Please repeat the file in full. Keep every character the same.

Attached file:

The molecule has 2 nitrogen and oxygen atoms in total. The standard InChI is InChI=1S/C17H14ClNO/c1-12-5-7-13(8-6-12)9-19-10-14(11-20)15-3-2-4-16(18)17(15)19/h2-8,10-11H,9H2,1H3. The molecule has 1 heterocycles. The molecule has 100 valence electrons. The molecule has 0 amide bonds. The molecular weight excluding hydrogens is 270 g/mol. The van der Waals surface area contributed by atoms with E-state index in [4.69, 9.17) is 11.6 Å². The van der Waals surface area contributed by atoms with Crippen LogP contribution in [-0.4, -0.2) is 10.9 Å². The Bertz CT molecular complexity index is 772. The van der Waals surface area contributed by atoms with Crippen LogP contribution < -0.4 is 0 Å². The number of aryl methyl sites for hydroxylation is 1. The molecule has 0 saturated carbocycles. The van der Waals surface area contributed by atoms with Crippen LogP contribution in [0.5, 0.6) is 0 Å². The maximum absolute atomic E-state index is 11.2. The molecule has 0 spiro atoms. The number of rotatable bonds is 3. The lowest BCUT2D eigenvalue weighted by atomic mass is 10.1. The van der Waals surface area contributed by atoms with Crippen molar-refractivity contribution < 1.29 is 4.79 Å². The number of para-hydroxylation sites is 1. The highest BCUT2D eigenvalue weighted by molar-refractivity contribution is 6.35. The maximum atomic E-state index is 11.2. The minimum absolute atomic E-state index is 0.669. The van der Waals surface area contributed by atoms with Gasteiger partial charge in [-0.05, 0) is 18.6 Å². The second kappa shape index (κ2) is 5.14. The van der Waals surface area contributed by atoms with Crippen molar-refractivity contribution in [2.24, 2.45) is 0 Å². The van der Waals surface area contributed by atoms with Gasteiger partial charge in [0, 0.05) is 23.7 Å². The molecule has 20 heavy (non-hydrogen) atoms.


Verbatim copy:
The molecule has 2 nitrogen and oxygen atoms in total. The standard InChI is InChI=1S/C17H14ClNO/c1-12-5-7-13(8-6-12)9-19-10-14(11-20)15-3-2-4-16(18)17(15)19/h2-8,10-11H,9H2,1H3. The molecule has 1 heterocycles. The molecule has 100 valence electrons. The molecule has 0 amide bonds. The molecular weight excluding hydrogens is 270 g/mol. The van der Waals surface area contributed by atoms with E-state index in [4.69, 9.17) is 11.6 Å². The van der Waals surface area contributed by atoms with Crippen LogP contribution in [-0.4, -0.2) is 10.9 Å². The Bertz CT molecular complexity index is 772. The van der Waals surface area contributed by atoms with Crippen LogP contribution < -0.4 is 0 Å². The number of aryl methyl sites for hydroxylation is 1. The molecule has 0 saturated carbocycles. The van der Waals surface area contributed by atoms with Crippen LogP contribution in [0.5, 0.6) is 0 Å². The maximum absolute atomic E-state index is 11.2. The molecule has 0 spiro atoms. The number of rotatable bonds is 3. The lowest BCUT2D eigenvalue weighted by atomic mass is 10.1. The van der Waals surface area contributed by atoms with Crippen molar-refractivity contribution < 1.29 is 4.79 Å². The number of para-hydroxylation sites is 1. The highest BCUT2D eigenvalue weighted by molar-refractivity contribution is 6.35. The maximum atomic E-state index is 11.2. The minimum absolute atomic E-state index is 0.669. The van der Waals surface area contributed by atoms with Gasteiger partial charge in [-0.05, 0) is 18.6 Å². The second kappa shape index (κ2) is 5.14. The van der Waals surface area contributed by atoms with Crippen molar-refractivity contribution in [2.24, 2.45) is 0 Å². The van der Waals surface area contributed by atoms with Gasteiger partial charge in [0, 0.05) is 23.7 Å². The molecule has 20 heavy (non-hydrogen) atoms.